“When you have a salary of $13,000, there are only certain people who can do that. People are even struggling on $40,000 a year. I really want to push our Legislature on this and do something about it. It needs to be more accessible.”
“There’s a reason you don’t see people like me on it,” he says.
Artu also realizes that serving in the Legislature will require a learning curve, but says that his history of organizing and processing information for community activism makes him confident that he will “learn and be effective.”
“During the pandemic, folks rose to the occasion to help provide for the community,” he says. “How can I use political power where we’re funding these resources and remove the barriers for these community initiatives to be empowered?”
“Sometimes, it’s eliminating bureaucracy,” he observes. “Coming from this place of having done this work and run programs and organized stuff, how can I use my bridge-building skills to make it easier for [people in the community]?”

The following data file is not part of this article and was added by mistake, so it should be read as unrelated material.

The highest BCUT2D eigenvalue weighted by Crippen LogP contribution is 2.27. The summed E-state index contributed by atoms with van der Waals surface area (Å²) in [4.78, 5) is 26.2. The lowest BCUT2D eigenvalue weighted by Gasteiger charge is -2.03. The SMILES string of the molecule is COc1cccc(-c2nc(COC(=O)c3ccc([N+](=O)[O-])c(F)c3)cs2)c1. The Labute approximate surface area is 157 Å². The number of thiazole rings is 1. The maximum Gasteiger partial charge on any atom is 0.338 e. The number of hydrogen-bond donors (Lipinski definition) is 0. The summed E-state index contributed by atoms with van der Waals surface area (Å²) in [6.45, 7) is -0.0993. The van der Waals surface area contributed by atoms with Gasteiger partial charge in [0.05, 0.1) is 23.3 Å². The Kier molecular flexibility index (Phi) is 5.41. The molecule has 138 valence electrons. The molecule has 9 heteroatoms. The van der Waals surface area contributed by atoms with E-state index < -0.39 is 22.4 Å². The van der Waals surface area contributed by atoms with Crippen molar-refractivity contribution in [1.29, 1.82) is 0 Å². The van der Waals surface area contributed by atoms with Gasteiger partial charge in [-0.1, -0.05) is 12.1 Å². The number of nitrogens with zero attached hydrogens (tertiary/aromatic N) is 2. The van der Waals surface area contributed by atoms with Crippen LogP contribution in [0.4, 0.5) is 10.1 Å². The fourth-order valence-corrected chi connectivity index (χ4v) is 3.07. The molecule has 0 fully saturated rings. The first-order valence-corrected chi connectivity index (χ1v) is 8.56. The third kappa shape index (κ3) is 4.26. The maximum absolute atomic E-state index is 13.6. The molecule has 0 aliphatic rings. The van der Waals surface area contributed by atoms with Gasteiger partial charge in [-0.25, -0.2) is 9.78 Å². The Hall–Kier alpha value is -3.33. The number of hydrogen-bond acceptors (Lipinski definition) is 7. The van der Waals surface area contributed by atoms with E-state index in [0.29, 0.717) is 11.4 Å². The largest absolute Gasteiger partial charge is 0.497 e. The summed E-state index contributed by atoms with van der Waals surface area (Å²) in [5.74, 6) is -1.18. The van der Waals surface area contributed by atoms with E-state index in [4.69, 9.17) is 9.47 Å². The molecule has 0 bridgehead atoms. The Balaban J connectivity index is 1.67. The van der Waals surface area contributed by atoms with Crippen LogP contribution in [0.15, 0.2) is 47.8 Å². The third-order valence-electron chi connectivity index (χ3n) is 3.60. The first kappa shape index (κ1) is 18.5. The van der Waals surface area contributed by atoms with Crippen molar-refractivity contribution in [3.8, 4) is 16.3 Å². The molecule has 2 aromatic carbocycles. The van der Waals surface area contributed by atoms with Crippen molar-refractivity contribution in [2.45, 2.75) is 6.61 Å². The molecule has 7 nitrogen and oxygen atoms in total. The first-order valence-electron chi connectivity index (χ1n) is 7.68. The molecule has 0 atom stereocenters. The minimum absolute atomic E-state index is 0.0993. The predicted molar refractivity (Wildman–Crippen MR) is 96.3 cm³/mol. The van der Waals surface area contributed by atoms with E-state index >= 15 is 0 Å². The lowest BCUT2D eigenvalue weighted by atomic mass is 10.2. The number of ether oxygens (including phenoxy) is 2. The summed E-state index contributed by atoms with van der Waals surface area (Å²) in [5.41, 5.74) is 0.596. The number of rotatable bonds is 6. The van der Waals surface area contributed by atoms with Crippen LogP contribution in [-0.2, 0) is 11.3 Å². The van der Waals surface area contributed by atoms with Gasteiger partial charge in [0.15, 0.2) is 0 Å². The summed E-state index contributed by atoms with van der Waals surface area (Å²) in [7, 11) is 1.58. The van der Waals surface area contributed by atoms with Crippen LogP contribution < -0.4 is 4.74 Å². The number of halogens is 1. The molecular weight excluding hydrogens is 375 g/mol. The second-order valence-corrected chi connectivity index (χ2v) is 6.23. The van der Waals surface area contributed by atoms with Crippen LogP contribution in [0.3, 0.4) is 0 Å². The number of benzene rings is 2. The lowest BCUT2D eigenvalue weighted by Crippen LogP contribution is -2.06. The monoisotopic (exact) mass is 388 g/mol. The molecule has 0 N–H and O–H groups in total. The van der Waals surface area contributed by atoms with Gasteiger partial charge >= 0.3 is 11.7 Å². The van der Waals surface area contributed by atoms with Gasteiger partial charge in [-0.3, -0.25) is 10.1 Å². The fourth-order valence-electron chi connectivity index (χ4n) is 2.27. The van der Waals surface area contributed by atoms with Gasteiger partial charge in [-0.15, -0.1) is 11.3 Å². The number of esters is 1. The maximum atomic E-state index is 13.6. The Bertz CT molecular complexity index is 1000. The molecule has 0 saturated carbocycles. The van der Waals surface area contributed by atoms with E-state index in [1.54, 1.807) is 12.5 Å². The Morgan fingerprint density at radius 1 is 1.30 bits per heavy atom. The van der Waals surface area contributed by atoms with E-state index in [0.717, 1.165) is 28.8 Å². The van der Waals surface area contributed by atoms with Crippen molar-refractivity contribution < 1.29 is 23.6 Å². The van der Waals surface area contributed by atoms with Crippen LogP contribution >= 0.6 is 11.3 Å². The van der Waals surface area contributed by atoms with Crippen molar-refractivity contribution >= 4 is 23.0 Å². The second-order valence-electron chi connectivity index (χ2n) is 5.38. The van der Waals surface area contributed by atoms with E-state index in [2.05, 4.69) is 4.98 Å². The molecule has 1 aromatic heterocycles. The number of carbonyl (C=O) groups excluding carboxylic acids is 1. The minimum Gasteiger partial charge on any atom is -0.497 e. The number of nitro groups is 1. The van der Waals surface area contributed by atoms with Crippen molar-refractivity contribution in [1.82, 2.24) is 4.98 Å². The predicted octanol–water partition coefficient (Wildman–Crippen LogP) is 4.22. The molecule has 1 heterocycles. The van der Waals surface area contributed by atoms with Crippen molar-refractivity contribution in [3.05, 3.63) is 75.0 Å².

Artu believes his success has come “because I was given stability by other folks” — and that’s what he wants to impart to others.
“You can’t think about thriving when you’re worried about surviving,” he says, noting his desire to “give people tools and services that meet basic needs and create a sustainable system that feeds itself.”
Meeting people where they are and being open is important to Artu.
“There’s this big political divide we’re seeing right now and I definitely hold certain values, and I’m going to be put into a very specific kind of box,” he says. “I want folks to know that even if we disagree on approaches, I think in general people want the same things I do.”
“I feel it’s extremely valuable to understand where people are coming from and where they are and why, and that needs to be part of informed policy,” he adds. “I want people to reach out to me.”
“At the end of the day, my job is to listen,” Artu says.